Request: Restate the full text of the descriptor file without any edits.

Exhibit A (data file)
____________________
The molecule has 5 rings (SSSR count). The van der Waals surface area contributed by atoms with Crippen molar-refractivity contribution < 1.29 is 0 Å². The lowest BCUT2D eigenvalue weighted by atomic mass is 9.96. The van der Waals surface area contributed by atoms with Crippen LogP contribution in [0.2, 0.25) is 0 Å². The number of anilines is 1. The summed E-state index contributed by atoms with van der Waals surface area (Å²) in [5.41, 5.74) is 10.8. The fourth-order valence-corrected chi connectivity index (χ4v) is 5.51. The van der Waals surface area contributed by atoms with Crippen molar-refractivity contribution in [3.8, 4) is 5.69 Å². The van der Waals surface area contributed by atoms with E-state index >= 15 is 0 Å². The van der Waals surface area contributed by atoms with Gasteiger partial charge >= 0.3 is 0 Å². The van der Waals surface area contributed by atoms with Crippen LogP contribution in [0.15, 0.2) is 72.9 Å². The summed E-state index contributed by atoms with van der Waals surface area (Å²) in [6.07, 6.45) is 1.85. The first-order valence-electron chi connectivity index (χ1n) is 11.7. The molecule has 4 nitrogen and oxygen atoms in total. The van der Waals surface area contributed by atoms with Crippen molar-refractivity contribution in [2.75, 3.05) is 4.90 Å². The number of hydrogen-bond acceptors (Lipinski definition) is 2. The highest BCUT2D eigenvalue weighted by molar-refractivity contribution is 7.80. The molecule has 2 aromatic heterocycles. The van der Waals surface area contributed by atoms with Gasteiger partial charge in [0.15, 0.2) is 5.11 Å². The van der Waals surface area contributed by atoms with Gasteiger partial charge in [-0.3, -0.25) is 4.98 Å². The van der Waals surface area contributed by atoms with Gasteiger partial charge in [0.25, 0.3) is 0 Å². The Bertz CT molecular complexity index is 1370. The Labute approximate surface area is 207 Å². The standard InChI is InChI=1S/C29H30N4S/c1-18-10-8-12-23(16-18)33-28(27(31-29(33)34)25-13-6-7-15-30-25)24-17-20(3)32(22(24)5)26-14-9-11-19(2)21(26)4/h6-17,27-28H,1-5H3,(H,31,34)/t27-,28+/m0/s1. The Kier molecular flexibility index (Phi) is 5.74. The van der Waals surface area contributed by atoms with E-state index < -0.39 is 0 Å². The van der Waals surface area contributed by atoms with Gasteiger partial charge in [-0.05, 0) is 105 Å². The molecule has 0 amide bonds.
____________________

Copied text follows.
The molecule has 5 rings (SSSR count). The van der Waals surface area contributed by atoms with Crippen molar-refractivity contribution < 1.29 is 0 Å². The lowest BCUT2D eigenvalue weighted by atomic mass is 9.96. The van der Waals surface area contributed by atoms with Crippen LogP contribution in [0.2, 0.25) is 0 Å². The number of anilines is 1. The summed E-state index contributed by atoms with van der Waals surface area (Å²) in [5.41, 5.74) is 10.8. The fourth-order valence-corrected chi connectivity index (χ4v) is 5.51. The van der Waals surface area contributed by atoms with Crippen molar-refractivity contribution in [3.8, 4) is 5.69 Å². The van der Waals surface area contributed by atoms with E-state index >= 15 is 0 Å². The van der Waals surface area contributed by atoms with Gasteiger partial charge >= 0.3 is 0 Å². The van der Waals surface area contributed by atoms with Crippen LogP contribution in [0.15, 0.2) is 72.9 Å². The summed E-state index contributed by atoms with van der Waals surface area (Å²) in [6.07, 6.45) is 1.85. The first-order valence-electron chi connectivity index (χ1n) is 11.7. The molecule has 4 nitrogen and oxygen atoms in total. The van der Waals surface area contributed by atoms with Crippen molar-refractivity contribution in [2.75, 3.05) is 4.90 Å². The number of hydrogen-bond acceptors (Lipinski definition) is 2. The highest BCUT2D eigenvalue weighted by molar-refractivity contribution is 7.80. The molecule has 2 aromatic heterocycles. The van der Waals surface area contributed by atoms with Gasteiger partial charge in [0.15, 0.2) is 5.11 Å². The van der Waals surface area contributed by atoms with Gasteiger partial charge in [-0.3, -0.25) is 4.98 Å². The van der Waals surface area contributed by atoms with Gasteiger partial charge in [0.25, 0.3) is 0 Å². The Bertz CT molecular complexity index is 1370. The Labute approximate surface area is 207 Å². The standard InChI is InChI=1S/C29H30N4S/c1-18-10-8-12-23(16-18)33-28(27(31-29(33)34)25-13-6-7-15-30-25)24-17-20(3)32(22(24)5)26-14-9-11-19(2)21(26)4/h6-17,27-28H,1-5H3,(H,31,34)/t27-,28+/m0/s1. The Kier molecular flexibility index (Phi) is 5.74. The van der Waals surface area contributed by atoms with E-state index < -0.39 is 0 Å². The van der Waals surface area contributed by atoms with Gasteiger partial charge in [-0.05, 0) is 105 Å². The molecule has 0 amide bonds.